Josef Ackermann said he was “deeply shocked” by the apparent suicide of Zurich Insurance Group CFO Pierre Wauthier, but the veteran top banker still abruptly resigned from his part-time supervisory role at the global insurer. Is Ackermann’s public acknowledgement of suspicion that Wauthier’s family blames him for the death mean he should be held accountable to some degree?
“Some managers push their reports hard and don’t acknowledge or simply ignore the side effects. That doesn’t mean that senior execs should take on the role of shrink but many do expect undivided loyalty and absolute commitment,” says Roy Cohen, career coach and author of The Wall Street Professional’s Survival Guide.
“And some employees do reach a breaking point,” adds Cohen. “An unreasonable manager tends not to care but he should be held accountable when expectations are extreme or unreasonable. That is the equivalent of a toxic and unsafe work environment. Unfortunately, the prevailing belief and an economy that continues to hemorrhage workers allows for bad behavior.”
Ackermann, a former chief executive of Deutsche Bank who endured a highly publicized criminal trial and a boardroom brawl over his successor, is painfully aware of the demands in a hyper-competitive industry where employees are often pushed far beyond their limits.
“In the end this is a leadership issue from top to bottom of organizations – driven either by leaders inability to plan the delivery of what they have to deliver effectively, by their inability to refuse to take on targets from their boss they patently can’t achieve, their inability to ‘let go’ and deputize, or by their inability to get their people to perform well enough to deliver whats required due to their own poor leadership,” said Chris Roebuck, a visiting professor of leadership at Cass Business School.
“Over many years in the corporate world the problem of people saying ‘yes’ to things that aren’t possible and their boss not bothering to think about asking for the impossible is the cause of a significant amount of totally pointless stress,” adds Roebuck, a British economist who has held senior HR roles at international banks. “Add to that the fact that no one wants to be ‘seen to fail,’ which isn’t actually whats happening, but how the culture often sees it, and you have a recipe for this sort of tragedy to occur. There are probably many many more out there we never hear about as they are middle or junior leaders.”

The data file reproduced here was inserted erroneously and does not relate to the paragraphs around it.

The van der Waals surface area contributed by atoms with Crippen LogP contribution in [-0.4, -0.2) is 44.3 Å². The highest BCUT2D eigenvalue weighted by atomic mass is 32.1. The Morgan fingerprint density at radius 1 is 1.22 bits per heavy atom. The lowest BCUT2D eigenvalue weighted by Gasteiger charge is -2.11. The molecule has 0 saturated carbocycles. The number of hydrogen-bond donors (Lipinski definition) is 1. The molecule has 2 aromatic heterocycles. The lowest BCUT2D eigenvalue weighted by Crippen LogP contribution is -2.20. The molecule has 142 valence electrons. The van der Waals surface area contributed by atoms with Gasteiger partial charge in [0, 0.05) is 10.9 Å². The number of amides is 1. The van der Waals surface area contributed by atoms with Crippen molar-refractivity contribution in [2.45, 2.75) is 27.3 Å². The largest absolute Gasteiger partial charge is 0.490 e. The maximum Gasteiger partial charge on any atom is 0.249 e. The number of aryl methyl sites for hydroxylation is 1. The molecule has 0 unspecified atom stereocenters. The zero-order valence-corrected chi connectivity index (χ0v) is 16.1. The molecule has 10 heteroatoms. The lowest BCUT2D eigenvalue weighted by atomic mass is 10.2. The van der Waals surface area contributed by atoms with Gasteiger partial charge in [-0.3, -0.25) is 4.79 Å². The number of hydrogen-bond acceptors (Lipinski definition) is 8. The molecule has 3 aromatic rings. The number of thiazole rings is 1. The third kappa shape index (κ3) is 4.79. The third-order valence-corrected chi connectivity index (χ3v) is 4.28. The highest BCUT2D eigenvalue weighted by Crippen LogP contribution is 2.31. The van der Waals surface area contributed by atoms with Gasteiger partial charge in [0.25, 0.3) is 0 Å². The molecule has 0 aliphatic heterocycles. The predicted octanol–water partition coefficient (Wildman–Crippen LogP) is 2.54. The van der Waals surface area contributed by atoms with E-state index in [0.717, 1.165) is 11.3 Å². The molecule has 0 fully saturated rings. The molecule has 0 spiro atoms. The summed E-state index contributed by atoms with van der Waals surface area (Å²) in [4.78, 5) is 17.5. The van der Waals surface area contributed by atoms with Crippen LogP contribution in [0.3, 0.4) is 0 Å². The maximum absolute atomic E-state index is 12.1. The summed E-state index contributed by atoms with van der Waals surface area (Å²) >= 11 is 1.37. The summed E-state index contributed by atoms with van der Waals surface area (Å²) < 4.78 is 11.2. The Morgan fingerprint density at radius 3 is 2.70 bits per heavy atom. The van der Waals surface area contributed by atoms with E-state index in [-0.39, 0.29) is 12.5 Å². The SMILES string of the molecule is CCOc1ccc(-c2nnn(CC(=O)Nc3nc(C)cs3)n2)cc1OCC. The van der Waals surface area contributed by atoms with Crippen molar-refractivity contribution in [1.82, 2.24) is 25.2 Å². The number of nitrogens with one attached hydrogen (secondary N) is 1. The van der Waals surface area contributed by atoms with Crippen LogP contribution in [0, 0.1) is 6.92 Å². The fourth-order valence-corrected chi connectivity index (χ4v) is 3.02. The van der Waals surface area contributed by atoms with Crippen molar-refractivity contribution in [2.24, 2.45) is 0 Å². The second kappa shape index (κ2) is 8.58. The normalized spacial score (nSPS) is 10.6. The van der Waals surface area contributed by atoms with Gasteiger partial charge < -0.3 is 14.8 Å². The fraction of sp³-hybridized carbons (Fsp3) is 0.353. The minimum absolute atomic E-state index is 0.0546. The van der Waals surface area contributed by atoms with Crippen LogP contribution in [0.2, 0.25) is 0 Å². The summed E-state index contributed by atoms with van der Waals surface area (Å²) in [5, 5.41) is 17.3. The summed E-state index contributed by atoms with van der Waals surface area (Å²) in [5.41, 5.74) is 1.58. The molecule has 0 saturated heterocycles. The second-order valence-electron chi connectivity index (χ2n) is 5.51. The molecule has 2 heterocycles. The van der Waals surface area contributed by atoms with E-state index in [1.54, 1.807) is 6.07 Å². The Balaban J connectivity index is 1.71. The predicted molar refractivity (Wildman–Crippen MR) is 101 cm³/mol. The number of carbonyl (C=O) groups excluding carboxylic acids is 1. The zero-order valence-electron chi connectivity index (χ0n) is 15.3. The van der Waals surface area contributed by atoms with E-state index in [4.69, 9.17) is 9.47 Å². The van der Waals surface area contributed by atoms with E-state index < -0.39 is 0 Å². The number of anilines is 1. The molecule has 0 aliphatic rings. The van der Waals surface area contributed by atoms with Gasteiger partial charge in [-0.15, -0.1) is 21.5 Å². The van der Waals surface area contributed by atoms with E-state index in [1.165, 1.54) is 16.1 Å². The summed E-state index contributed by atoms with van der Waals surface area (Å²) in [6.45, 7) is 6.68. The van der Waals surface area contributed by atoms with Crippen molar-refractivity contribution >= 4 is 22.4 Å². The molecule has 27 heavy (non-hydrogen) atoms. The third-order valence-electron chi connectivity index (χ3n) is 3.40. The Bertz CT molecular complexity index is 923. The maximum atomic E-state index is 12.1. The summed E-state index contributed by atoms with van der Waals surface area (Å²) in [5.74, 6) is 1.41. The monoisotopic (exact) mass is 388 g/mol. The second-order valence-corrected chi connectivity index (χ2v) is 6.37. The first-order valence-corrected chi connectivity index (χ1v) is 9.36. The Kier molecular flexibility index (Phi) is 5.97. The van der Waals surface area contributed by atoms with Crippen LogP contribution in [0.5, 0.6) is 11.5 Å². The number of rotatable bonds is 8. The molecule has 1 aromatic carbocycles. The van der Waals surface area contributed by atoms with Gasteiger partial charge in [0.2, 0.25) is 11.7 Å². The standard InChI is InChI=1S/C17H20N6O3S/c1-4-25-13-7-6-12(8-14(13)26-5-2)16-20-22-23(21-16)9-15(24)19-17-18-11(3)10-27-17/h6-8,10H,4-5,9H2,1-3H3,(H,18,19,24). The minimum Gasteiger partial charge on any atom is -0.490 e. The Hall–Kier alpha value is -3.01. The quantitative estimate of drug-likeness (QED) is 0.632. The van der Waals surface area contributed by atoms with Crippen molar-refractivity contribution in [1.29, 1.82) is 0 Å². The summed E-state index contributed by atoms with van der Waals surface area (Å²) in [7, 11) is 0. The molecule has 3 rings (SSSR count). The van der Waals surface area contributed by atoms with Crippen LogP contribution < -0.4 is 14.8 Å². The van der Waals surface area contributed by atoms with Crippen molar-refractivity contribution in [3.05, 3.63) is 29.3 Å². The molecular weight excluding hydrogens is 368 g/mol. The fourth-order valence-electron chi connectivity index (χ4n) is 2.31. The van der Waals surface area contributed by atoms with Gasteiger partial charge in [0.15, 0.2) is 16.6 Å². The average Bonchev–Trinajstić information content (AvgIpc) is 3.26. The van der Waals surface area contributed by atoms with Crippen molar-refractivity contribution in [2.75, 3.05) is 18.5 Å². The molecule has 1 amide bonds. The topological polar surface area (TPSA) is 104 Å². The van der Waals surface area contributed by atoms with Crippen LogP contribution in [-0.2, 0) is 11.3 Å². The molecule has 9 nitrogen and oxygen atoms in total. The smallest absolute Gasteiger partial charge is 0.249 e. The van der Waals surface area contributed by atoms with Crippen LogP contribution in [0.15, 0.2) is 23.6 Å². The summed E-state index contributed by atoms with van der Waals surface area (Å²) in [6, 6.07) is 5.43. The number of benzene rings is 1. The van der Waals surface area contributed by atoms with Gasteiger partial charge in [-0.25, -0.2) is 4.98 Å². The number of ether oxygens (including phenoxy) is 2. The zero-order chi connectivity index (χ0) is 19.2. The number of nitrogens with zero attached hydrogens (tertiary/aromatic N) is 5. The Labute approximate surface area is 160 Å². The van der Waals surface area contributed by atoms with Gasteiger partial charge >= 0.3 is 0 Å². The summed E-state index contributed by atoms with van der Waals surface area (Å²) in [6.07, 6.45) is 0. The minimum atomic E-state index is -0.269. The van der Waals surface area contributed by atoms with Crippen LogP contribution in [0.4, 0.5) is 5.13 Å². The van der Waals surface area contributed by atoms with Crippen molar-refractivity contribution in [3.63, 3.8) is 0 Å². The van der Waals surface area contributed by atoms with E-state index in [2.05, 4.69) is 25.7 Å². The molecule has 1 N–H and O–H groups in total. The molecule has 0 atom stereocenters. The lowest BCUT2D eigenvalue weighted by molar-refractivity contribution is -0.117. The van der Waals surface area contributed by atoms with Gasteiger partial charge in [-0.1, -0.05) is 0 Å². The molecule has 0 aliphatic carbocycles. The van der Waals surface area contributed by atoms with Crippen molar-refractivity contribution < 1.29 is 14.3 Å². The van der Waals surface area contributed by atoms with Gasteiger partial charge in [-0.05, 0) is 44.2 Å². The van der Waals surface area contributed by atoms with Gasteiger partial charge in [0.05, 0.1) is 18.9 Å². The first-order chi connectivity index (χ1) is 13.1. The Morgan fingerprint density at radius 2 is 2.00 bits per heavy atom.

The sudden death of Wauthier, who had worked at Zurich since 1996 and had been chief financial officer since 2011, came as the insurer posted a hefty second-quarter loss blamed on natural disasters including tornado damage in Oklahoma and flooding in Europe.
“I have reasons to believe that the family is of the opinion that I should take my share of responsibility, as unfounded as any allegations might be,” Ackermann said in a statement. “As a consequence, I see the possibility of a continued successful board leadership to the benefit of Zurich called into question. To avoid any damage to Zurich’s reputation, I have decided to resign from all my board functions with immediate effect.”
Marc Hodak, managing director of Hodak Value Advisors and an adjunct associate professor at New York University’s Stern School of Business, said “Stress is so much a part of every executive’s job that a boss would have to be a psychiatrist to be able to distinguish the overall strain on any given subordinate, and when it is too much for them to handle. This is especially true if much of the stress is coming from outside of work, and the subordinate is trying to hide that.”
Most bosses can “read” employees, and reassign some work if it seemed the strain was getting too much, said Hodak.